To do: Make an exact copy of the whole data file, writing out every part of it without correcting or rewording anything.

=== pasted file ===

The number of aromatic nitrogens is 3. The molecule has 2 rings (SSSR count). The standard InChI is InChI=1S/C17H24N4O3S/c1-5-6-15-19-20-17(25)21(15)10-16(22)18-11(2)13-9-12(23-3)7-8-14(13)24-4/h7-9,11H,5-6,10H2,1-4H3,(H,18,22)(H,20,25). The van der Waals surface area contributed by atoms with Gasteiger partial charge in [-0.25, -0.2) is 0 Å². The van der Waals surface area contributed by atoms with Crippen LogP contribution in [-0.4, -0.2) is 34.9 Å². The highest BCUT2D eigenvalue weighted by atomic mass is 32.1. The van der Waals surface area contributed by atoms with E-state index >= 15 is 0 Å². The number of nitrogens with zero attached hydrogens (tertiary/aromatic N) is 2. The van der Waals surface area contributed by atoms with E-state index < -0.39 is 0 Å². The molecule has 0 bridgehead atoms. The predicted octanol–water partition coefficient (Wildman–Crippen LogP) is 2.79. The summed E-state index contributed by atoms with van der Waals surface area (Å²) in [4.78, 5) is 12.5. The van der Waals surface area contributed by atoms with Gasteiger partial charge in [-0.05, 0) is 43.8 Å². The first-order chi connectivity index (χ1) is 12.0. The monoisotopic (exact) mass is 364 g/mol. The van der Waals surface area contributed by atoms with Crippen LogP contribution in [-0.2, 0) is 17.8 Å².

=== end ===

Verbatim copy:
The number of aromatic nitrogens is 3. The molecule has 2 rings (SSSR count). The standard InChI is InChI=1S/C17H24N4O3S/c1-5-6-15-19-20-17(25)21(15)10-16(22)18-11(2)13-9-12(23-3)7-8-14(13)24-4/h7-9,11H,5-6,10H2,1-4H3,(H,18,22)(H,20,25). The van der Waals surface area contributed by atoms with Gasteiger partial charge in [-0.25, -0.2) is 0 Å². The van der Waals surface area contributed by atoms with Crippen LogP contribution in [-0.4, -0.2) is 34.9 Å². The highest BCUT2D eigenvalue weighted by atomic mass is 32.1. The van der Waals surface area contributed by atoms with E-state index >= 15 is 0 Å². The number of nitrogens with zero attached hydrogens (tertiary/aromatic N) is 2. The van der Waals surface area contributed by atoms with E-state index < -0.39 is 0 Å². The molecule has 0 bridgehead atoms. The predicted octanol–water partition coefficient (Wildman–Crippen LogP) is 2.79. The summed E-state index contributed by atoms with van der Waals surface area (Å²) in [4.78, 5) is 12.5. The van der Waals surface area contributed by atoms with Gasteiger partial charge in [-0.05, 0) is 43.8 Å². The first-order chi connectivity index (χ1) is 12.0. The monoisotopic (exact) mass is 364 g/mol. The van der Waals surface area contributed by atoms with Crippen LogP contribution in [-0.2, 0) is 17.8 Å².